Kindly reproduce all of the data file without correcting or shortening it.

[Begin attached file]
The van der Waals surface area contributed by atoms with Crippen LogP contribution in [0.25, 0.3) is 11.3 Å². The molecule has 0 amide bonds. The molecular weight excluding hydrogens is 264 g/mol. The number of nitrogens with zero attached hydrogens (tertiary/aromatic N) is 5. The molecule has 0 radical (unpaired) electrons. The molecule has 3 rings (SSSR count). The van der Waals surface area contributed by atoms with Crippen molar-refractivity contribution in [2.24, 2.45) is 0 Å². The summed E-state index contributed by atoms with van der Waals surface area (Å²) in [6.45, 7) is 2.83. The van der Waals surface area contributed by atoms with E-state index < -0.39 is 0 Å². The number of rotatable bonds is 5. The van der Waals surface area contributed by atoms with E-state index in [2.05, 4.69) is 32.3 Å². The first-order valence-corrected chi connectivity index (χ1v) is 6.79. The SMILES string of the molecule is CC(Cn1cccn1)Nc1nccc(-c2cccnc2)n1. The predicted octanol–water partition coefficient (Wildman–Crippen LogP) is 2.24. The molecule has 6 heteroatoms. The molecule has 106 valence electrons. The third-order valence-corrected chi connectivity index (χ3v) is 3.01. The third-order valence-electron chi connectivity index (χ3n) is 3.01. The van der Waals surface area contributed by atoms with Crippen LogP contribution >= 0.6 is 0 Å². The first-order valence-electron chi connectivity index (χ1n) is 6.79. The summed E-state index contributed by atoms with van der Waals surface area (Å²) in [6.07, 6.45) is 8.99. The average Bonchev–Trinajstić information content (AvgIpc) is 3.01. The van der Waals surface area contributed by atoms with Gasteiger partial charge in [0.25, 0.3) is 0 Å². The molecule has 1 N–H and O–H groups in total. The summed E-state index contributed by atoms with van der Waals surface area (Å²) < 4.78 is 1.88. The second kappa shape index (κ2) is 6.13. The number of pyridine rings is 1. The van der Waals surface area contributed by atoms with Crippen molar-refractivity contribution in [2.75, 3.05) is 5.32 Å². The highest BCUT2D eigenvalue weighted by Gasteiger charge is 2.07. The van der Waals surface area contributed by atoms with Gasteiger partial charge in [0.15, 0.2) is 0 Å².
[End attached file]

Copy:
The van der Waals surface area contributed by atoms with Crippen LogP contribution in [0.25, 0.3) is 11.3 Å². The molecule has 0 amide bonds. The molecular weight excluding hydrogens is 264 g/mol. The number of nitrogens with zero attached hydrogens (tertiary/aromatic N) is 5. The molecule has 0 radical (unpaired) electrons. The molecule has 3 rings (SSSR count). The van der Waals surface area contributed by atoms with Crippen molar-refractivity contribution in [2.24, 2.45) is 0 Å². The summed E-state index contributed by atoms with van der Waals surface area (Å²) in [6.45, 7) is 2.83. The van der Waals surface area contributed by atoms with E-state index < -0.39 is 0 Å². The number of rotatable bonds is 5. The van der Waals surface area contributed by atoms with E-state index in [2.05, 4.69) is 32.3 Å². The first-order valence-corrected chi connectivity index (χ1v) is 6.79. The SMILES string of the molecule is CC(Cn1cccn1)Nc1nccc(-c2cccnc2)n1. The predicted octanol–water partition coefficient (Wildman–Crippen LogP) is 2.24. The molecule has 6 heteroatoms. The molecule has 106 valence electrons. The third-order valence-corrected chi connectivity index (χ3v) is 3.01. The third-order valence-electron chi connectivity index (χ3n) is 3.01. The van der Waals surface area contributed by atoms with Crippen LogP contribution >= 0.6 is 0 Å². The first-order valence-electron chi connectivity index (χ1n) is 6.79. The summed E-state index contributed by atoms with van der Waals surface area (Å²) in [6.07, 6.45) is 8.99. The average Bonchev–Trinajstić information content (AvgIpc) is 3.01. The van der Waals surface area contributed by atoms with Gasteiger partial charge in [0.25, 0.3) is 0 Å². The molecule has 1 N–H and O–H groups in total. The summed E-state index contributed by atoms with van der Waals surface area (Å²) < 4.78 is 1.88. The second kappa shape index (κ2) is 6.13. The number of pyridine rings is 1. The van der Waals surface area contributed by atoms with Crippen molar-refractivity contribution in [2.75, 3.05) is 5.32 Å². The highest BCUT2D eigenvalue weighted by Gasteiger charge is 2.07. The van der Waals surface area contributed by atoms with Gasteiger partial charge in [0.15, 0.2) is 0 Å².